A bench-scale study demonstrated the viability of bioremediation of chromium contaminated ground water. The key factor to successful bioremediation was the selection of chromium-tolerant microbes. Actual contaminated ground water samples for the test. The ground water contained total chromium of 280 mg/L, with 270 mg/L hexavalent chromium.
The original sample was split into four bottles, with one preserved as a standard. Three split samples were treated with different blends of microbes. All three of the treated samples showed a reduction in the total dissolved chromium and nearly complete conversion from hexavalent to trivalent chromium. The average total chromium concentration in the treated samples was 160 mg/L and the hexavalent chromium concentration was 0.017 mg/L in two of the three treated samples. The sediments were not isolated for testing due to the small volume of sediment in the sample bottles.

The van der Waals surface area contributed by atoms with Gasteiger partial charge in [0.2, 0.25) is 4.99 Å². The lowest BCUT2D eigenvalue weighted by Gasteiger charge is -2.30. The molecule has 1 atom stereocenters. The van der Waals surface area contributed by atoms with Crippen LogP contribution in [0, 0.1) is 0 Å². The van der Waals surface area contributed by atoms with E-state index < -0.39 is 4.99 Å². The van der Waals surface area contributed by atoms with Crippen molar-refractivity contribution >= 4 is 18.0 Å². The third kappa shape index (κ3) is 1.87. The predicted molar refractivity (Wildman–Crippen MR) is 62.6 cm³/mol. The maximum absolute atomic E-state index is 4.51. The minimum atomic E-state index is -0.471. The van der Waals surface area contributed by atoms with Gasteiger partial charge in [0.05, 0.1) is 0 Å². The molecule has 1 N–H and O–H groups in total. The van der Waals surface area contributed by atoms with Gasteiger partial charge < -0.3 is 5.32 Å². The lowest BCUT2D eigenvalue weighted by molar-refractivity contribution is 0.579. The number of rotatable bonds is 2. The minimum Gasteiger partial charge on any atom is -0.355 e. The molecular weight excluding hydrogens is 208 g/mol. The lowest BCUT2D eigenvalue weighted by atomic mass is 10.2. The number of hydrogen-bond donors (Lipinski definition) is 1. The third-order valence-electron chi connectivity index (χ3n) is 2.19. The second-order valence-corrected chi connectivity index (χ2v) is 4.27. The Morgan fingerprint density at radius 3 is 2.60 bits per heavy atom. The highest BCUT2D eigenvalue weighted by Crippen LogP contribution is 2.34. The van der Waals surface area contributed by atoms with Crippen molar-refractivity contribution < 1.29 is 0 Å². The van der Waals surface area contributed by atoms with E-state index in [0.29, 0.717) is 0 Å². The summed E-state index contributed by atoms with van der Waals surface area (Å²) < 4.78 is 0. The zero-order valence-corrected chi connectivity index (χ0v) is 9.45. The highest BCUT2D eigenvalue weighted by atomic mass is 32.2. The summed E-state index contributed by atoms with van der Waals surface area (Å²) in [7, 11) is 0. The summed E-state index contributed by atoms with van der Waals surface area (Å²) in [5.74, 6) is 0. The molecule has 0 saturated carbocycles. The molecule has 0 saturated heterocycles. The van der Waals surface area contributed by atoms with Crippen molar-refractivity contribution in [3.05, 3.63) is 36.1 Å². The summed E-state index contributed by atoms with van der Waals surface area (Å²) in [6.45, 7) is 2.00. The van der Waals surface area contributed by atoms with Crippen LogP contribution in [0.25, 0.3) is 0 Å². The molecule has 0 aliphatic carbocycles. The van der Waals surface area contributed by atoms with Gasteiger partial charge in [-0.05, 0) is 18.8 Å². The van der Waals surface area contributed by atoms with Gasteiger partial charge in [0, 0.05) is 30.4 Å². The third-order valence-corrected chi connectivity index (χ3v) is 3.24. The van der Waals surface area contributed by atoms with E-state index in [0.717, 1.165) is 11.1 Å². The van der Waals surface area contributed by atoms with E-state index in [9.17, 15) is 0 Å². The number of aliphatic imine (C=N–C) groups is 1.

The photograph shows the untreated chromium-contaminated water on the left. The three bottles to the right were treated with various microbial blends.